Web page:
Lon­don Dec­la­ra­tion on il­le­gal wildlife trade com­mits to pro­tect en­dan­gered species

InAfrican coun­tries, wildlife has been dec­i­mated dur­ing po­lit­i­cal strug­gles and crim­i­nal gangs en­joy pro­tec­tion from of­fi­cials.

The Sunday Guardian - - World -

The UK For­eign Of­fice hosted a two- day con­fer­ence on il­le­gal wildlife trade ( IWT), ap­pro­pri­ately held in the Evo­lu­tion Cen­tre in Bat­tersea. Many Pres­i­dents and lead­ers from across Africa and South­east Asia, plus del­e­gates and stake­hold­ers from 80 coun­tries at­tended the con­fer­ence. The trade in ele­phant, rhi­noc­eros, big cat, pan­golin, rep­tiles and mul­ti­ple other species of fauna, birds and flora, is worth $ 17 bil­lion-$23 bil­lion. It is the fourth largest or­gan­ised crime sec­tor, dev­as­tat­ing wildlife pop­u­la­tions, na­tional and lo­cal economies, even fu­elling civil con­flict and threat­en­ing na­tional and re­gional se­cu­rity. Speak­ers feared that young chil­dren to­day may only know about ele­phants, gi­raffes, lions and pan­golins from doc­u­men­taries, be­cause they will have be­come ex­tinct in the next 20 years; other species are be­com­ing en­dan­gered ev­ery year.

For­eign Sec­re­tary Jeremy Hunt said, “The World Bank es­ti­mates that govern­ments lose as much as $ 15 bil­lion ev­ery year be­cause of il­le­gal log­ging. And the same crim­i­nal net­works that traf­fic the body parts of wild an­i­mals may also deal in guns and drugs and peo­ple.”

All agreed an in­ter­na­tional re­sponse to poach­ers and smug­glers is needed. This ab­hor­rent crim­i­nal trade crosses bor­ders and is a so­phis­ti­cated transna­tional crime re­quir­ing col­lec­tive ac­tion from busi­nesses, the pri­vate sec­tor, the tech sec­tor, NGOs, CITES ( Con­ven­tion on In­ter­na­tional Trade in En­dan­gered Species of Wild Fauna and Flora), con­ser­va­tion or­gan­i­sa­tions, sci­en­tists, po­lice forces, game- rangers and an­tipoach­ing rangers, In­ter­pol and jus­tice sys­tems. The con­sen­sus was that penal­ties for the per­pe­tra­tors must be much higher.

In cer­tain African coun­tries, wildlife has been dec­i­mated dur­ing po­lit­i­cal strug­gles and crim­i­nal gangs of­ten en­joy pro­tec­tion from of­fi­cials. Pres­i­dent Ali Bongo Ondimba of Gabon said that IWT was a crit­i­cal is­sue which had not been taken se­ri­ously enough. He rec­om­mended an in­ter­na­tional bill to al­low joint in­ves­tiga­tive teams to share in­tel­li­gence.

Re­gard­ing the hu­manele­phants con­flict, the im­por­tance of ed­u­ca­tion and pro­vid­ing al­ter­na­tive jobs for lo­cal agrar­ian com­mu­ni­ties was em­pha­sised. Pat Awori, Kenyan conser- va­tion­ist and a cham­pion of ele­phants, ex­plained, “The poverty men­tal­ity keeps peo­ple poor, farm­ers live hand to mouth, more than 60% would ac­cept an al­ter­na­tive life­style to tra­di­tional farm­ing. Kenya needs to have sus­tain­able agri­cul­ture. If Kenya be­comes in­dus­tri­alised why not as­sess land use and plan­ning? Then de­cide where to keep wildlife and gen­er­ate enough money to keep wildlife cor­ri­dors. African na­tions/range states could come to­gether and have range state meet­ings about how they could they sup­port one an­other, pri­ori­tise and mon­i­tor.”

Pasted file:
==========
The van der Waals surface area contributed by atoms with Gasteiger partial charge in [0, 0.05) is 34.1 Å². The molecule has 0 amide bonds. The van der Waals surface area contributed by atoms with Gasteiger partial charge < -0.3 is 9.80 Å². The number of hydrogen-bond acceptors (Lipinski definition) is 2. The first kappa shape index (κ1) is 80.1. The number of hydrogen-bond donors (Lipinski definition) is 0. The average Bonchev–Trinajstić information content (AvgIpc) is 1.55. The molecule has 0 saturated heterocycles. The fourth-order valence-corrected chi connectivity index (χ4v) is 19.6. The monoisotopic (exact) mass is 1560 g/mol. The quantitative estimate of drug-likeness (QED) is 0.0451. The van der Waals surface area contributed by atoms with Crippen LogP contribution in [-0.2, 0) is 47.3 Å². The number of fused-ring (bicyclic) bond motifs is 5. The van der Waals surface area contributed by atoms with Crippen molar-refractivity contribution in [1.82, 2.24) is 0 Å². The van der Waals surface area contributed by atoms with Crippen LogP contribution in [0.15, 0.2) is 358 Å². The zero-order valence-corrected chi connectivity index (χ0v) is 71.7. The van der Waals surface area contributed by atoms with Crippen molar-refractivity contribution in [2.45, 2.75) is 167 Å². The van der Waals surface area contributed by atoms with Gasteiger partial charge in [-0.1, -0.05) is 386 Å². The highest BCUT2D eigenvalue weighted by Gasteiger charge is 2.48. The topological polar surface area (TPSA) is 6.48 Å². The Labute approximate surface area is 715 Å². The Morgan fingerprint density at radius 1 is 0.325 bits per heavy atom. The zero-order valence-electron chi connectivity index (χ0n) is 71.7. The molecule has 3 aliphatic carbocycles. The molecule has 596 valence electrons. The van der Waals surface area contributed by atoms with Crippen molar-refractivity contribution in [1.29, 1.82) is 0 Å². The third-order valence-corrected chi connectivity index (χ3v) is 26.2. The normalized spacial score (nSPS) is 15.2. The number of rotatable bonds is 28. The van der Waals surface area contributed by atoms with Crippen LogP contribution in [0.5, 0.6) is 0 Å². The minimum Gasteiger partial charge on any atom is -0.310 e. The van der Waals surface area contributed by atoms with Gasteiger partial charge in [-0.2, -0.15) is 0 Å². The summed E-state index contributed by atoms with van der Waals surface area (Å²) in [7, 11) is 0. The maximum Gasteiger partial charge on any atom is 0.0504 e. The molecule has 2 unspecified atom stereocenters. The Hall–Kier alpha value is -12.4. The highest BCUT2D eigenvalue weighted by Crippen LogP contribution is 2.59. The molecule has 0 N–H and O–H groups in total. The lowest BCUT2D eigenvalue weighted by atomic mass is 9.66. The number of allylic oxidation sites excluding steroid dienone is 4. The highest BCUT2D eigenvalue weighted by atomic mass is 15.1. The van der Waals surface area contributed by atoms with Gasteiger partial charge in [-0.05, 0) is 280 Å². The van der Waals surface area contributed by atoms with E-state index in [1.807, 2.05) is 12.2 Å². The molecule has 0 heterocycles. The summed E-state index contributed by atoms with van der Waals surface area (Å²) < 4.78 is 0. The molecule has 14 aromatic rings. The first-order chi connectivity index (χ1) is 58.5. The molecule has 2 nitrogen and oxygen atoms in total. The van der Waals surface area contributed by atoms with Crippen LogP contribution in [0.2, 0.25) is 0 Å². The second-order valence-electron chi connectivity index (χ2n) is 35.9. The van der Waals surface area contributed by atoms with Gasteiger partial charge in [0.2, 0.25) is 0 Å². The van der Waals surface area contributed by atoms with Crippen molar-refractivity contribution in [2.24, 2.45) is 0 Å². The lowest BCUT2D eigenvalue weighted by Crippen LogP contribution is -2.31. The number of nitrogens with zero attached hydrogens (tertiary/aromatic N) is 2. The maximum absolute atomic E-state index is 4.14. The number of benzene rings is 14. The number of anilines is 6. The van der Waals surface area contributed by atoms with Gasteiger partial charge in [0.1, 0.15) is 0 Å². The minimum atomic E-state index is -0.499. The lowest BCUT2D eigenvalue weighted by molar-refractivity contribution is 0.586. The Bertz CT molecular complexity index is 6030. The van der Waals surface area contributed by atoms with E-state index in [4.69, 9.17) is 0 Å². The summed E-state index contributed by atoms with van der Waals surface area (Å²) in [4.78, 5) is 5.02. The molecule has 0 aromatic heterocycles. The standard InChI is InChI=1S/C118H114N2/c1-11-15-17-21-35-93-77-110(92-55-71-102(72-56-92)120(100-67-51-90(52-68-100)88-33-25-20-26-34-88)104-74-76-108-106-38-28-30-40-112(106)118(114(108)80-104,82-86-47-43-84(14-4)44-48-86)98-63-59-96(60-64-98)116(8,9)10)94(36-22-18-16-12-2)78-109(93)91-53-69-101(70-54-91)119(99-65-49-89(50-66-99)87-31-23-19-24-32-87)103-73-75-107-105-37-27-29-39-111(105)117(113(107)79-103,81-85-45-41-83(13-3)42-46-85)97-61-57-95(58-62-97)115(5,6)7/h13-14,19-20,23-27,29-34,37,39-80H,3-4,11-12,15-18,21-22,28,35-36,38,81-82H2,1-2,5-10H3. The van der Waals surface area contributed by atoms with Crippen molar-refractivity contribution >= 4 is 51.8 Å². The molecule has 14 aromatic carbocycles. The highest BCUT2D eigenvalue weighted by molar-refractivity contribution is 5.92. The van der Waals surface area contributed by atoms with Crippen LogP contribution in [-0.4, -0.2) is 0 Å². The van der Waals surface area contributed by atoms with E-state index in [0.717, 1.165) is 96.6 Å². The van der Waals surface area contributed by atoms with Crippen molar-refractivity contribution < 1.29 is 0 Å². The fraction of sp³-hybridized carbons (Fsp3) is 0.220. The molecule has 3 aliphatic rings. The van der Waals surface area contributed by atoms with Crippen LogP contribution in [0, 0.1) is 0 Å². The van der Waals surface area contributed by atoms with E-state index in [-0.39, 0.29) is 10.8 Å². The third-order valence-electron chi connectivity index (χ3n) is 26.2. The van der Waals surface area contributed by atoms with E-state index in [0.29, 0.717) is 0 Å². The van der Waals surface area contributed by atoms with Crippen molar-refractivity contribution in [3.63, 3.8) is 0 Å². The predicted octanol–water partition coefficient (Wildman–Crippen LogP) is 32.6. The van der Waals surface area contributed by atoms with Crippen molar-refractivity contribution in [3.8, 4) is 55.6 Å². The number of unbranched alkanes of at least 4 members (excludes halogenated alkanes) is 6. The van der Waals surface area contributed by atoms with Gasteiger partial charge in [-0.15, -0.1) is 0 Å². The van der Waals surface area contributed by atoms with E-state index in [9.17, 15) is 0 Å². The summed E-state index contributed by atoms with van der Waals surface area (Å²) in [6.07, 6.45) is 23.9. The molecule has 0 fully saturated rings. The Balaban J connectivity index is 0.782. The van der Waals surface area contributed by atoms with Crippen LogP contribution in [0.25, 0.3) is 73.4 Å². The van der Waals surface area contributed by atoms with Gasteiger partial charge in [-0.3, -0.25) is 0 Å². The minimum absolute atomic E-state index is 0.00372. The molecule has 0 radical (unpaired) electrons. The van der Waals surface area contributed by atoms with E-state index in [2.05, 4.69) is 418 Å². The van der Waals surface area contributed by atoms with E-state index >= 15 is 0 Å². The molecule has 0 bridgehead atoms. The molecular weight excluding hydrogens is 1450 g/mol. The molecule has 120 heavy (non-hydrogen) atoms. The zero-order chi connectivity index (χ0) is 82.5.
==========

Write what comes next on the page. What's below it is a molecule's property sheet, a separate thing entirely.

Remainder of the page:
The ne­ces­sity of chang- ing be­hav­iour pat­terns was recog­nised; a re­quire­ment to un­der­stand the driv­ers of il­le­gal use; and for govern­ment- led change­be­haviour cam­paigns to re­duce the de­mand of il­le­gally traded prod­ucts is con­sid­ered an es­sen­tial step.

Zac Gold­smith MP and the govern­ment’s cho­sen “con­fer­ence cham­pion” told Bella Lack, youth am­bas­sador for the Born Free Foun­da­tion, that Zim­babwe, An­gola, Zam­bia, Namibia, Botswana were likely to cre­ate a cor­ri­dor net­work of 50 mil­lion hectares. This would be the world’s largest na­ture re­serve and home to the world’s largest pop­u­la­tion of ele­phants.

United States At­tor­ney Gen­eral Jeff Ses­sions de­clared that Pres­i­dent Don­ald Trump would make it im­pos­si­ble for smug­glers to have a safe haven in the US. He said poach­ers/smug­glers would not able to flee from one na­tion to an­other to avoid pros­e­cu­tion. The US has de­ployed 12 wildlife at­tachés in em­bassies around the world. Ses­sions an­nounced that the US would fund $90 mil­lion in counter-wildlife traf­fick­ing pro­grammes and projects in the com­ing year.

Although In­dia has a track record of poach­ing and wildlife traf­fick­ing, this re­porter could not find an In­dian rep­re­sen­ta­tive to talk to at the con­fer­ence.

Fol­low­ing the con­fer­ence, 50 coun­tries have adopted the Lon­don 2018 Dec­la­ra­tion, mak­ing a po­lit­i­cal com­mit­ment to take ac­tion to pro­tect en­dan­gered species around the globe and to close mar­kets for il­le­gally traded wildlife. More are ex­pected to sign this land­mark high-level in­ter­na­tional agree­ment in the com­ing days. Peru will host the first re­gional con­fer­ence in Latin Amer­ica fo­cused on IWT in 2019.

Zac Gold­smith with UK trained anti-poach­ing rangers from Malawi

Laos com­mits to a to­tal ban on ivory trade

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